Speech therapy can be an enormous benefit for kids who need a bit of extra help in getting their words sorted. I myself had some assistance when I was 5 years of age and was about to enter primary school. I had my own unique vocabulary. How could those around me not understand that “woggie” meant dog and “weetie biccy” was my favourite cereal? I made perfect sense to me!
Son number two, Bailey, was still extremely difficult to understand at four so we looked to speech therapy. The assessment process highlighted a number of issues including the fact that everyone was a “he” regardless of their gender. Bailey also had difficulty with the letter “p” and even though “teetza” was his favourite food, very few people would interpret it that way. Correct pronunciation is particularly important as a child reaches school age and they learn to spell they way they speak. I thought it was cute getting birthday cards that said "I Yuv You". As much as I liked it, he probably wouldn't extra points for "cute" in a Naplan Test.
The initial sessions were one on one and lasted two school terms, about 16 weeks. Once he had mastered “p”, “c” and “th” sounds, and that girls were “she’s” he then progressed to social skill classes; which proved to be much more challenging to master.
Putting your hand up before speaking was interpreted by Bailey as “wave and yell”. Taking turns at games seemed impossible unless every turn was his. Sitting still for more than 1 minute was like torture for him. Essentially, the result of social skills classes was that my son was the only one to fail. He was officially not socially skillful!
During his first year of school the Vice Principal decided to apply for funding for yet more social skill classes for Bailey. It may have been the “principal butt slapping incident” or the “mooning the entire teacher lunch room” incident that prompted the application, but I can’t really be sure.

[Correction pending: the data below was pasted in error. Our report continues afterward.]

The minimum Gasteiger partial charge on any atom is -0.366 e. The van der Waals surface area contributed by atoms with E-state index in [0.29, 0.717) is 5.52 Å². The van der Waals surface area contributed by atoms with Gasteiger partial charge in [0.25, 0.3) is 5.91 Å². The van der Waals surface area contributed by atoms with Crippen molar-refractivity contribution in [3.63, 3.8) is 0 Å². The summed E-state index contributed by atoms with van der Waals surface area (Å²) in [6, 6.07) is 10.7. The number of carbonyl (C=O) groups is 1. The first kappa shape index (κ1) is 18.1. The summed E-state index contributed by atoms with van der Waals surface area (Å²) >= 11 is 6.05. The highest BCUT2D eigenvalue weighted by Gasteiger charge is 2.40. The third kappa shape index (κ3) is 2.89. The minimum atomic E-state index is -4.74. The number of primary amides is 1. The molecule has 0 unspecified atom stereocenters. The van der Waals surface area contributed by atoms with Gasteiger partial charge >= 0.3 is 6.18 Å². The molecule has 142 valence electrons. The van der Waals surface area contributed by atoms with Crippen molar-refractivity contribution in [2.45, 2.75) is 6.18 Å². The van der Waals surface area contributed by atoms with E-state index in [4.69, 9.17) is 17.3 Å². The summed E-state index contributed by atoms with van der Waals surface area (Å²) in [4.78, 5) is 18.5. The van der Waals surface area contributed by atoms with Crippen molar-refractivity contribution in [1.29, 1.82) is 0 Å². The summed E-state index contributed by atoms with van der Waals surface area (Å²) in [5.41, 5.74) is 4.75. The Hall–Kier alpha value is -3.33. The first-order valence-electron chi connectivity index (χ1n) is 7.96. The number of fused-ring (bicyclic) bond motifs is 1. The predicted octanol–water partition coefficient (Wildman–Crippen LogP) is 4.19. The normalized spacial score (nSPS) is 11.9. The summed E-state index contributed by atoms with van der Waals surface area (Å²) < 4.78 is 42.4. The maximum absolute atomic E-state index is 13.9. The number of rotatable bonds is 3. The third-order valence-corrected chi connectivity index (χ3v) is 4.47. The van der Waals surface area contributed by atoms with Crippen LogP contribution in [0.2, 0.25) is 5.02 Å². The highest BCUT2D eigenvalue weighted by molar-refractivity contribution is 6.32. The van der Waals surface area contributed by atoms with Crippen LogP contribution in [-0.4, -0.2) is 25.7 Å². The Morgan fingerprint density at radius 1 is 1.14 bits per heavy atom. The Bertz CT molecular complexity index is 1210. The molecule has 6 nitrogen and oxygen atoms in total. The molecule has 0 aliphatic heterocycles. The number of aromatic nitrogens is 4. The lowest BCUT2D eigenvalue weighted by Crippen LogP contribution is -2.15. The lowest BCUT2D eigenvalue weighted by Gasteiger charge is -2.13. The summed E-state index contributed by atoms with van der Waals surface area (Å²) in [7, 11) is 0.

He was very proud of the fact that he knew how to make friends, how to take turns and how to be a gracious looser. Knowing the theory was one thing, but putting it into practice was an entirely different matter. His brain and body were moving at such an out of control pace that he couldn’t slow himself down enough to think before he acted.
When our private speech therapist suggested we should further investigate his impulsive and hyperactive behaviour she gave us the biggest help we could ask for. The prompting we need to see a psychologist and get an assessment and diagnosis of ADHD. The new diagnosis meant new approaches to Bailey's behaviour, which then allowed him to apply the thousands of dollars we had spent on social skill classes.
Archie, our four year old, is now regularly attending speech therapy as he gets ready to start school next year. The first letter he's managed to master is "f" as he quickly learnt that if he kept asking to borrow Mummy's "bone", he got nowhere. For an Aspie who loves his iPhone games and apps, that was all the inspiration he needed. He was very happy to practice making "bunny teeth" f sounds for the reward of my phone. The phone, of course, is only loaded with "educational" games and "social skill" apps!